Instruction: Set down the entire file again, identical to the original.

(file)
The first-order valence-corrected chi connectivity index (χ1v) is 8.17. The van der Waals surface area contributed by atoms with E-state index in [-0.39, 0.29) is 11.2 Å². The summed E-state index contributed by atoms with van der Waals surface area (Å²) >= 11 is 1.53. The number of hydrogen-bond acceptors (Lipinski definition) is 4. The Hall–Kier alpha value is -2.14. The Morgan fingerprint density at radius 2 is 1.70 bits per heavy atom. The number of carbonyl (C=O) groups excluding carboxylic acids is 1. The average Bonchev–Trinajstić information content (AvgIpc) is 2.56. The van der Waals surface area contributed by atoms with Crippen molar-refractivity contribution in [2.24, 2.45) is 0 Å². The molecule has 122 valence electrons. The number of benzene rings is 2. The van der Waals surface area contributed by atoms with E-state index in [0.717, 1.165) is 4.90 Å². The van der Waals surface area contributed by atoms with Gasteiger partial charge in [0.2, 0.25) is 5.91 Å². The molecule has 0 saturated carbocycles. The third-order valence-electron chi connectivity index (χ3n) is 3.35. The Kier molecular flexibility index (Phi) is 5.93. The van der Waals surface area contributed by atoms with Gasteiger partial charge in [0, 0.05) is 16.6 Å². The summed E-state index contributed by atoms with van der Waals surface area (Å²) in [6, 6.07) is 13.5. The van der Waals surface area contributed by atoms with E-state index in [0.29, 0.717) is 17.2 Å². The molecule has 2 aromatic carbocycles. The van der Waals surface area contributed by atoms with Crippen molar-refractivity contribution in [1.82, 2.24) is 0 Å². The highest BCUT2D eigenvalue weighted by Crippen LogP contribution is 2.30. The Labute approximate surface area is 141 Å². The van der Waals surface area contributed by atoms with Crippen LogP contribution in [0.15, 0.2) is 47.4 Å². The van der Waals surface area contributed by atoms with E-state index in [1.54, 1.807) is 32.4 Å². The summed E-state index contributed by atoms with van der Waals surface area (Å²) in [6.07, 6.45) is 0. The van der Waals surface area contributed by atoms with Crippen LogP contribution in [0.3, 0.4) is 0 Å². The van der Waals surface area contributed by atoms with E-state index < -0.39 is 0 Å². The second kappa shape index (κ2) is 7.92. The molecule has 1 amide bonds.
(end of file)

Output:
The first-order valence-corrected chi connectivity index (χ1v) is 8.17. The van der Waals surface area contributed by atoms with E-state index in [-0.39, 0.29) is 11.2 Å². The summed E-state index contributed by atoms with van der Waals surface area (Å²) >= 11 is 1.53. The number of hydrogen-bond acceptors (Lipinski definition) is 4. The Hall–Kier alpha value is -2.14. The Morgan fingerprint density at radius 2 is 1.70 bits per heavy atom. The number of carbonyl (C=O) groups excluding carboxylic acids is 1. The average Bonchev–Trinajstić information content (AvgIpc) is 2.56. The van der Waals surface area contributed by atoms with Crippen molar-refractivity contribution in [2.24, 2.45) is 0 Å². The molecule has 122 valence electrons. The number of benzene rings is 2. The van der Waals surface area contributed by atoms with E-state index in [0.717, 1.165) is 4.90 Å². The van der Waals surface area contributed by atoms with Gasteiger partial charge in [0.2, 0.25) is 5.91 Å². The molecule has 0 saturated carbocycles. The third-order valence-electron chi connectivity index (χ3n) is 3.35. The Kier molecular flexibility index (Phi) is 5.93. The van der Waals surface area contributed by atoms with Gasteiger partial charge in [0, 0.05) is 16.6 Å². The summed E-state index contributed by atoms with van der Waals surface area (Å²) in [6, 6.07) is 13.5. The van der Waals surface area contributed by atoms with E-state index in [0.29, 0.717) is 17.2 Å². The molecule has 2 aromatic carbocycles. The van der Waals surface area contributed by atoms with Crippen molar-refractivity contribution in [1.82, 2.24) is 0 Å². The highest BCUT2D eigenvalue weighted by Crippen LogP contribution is 2.30. The Labute approximate surface area is 141 Å². The van der Waals surface area contributed by atoms with Crippen LogP contribution in [0.15, 0.2) is 47.4 Å². The van der Waals surface area contributed by atoms with E-state index in [1.54, 1.807) is 32.4 Å². The summed E-state index contributed by atoms with van der Waals surface area (Å²) in [6.07, 6.45) is 0. The van der Waals surface area contributed by atoms with Crippen LogP contribution in [0.3, 0.4) is 0 Å². The van der Waals surface area contributed by atoms with E-state index < -0.39 is 0 Å². The second kappa shape index (κ2) is 7.92. The molecule has 1 amide bonds.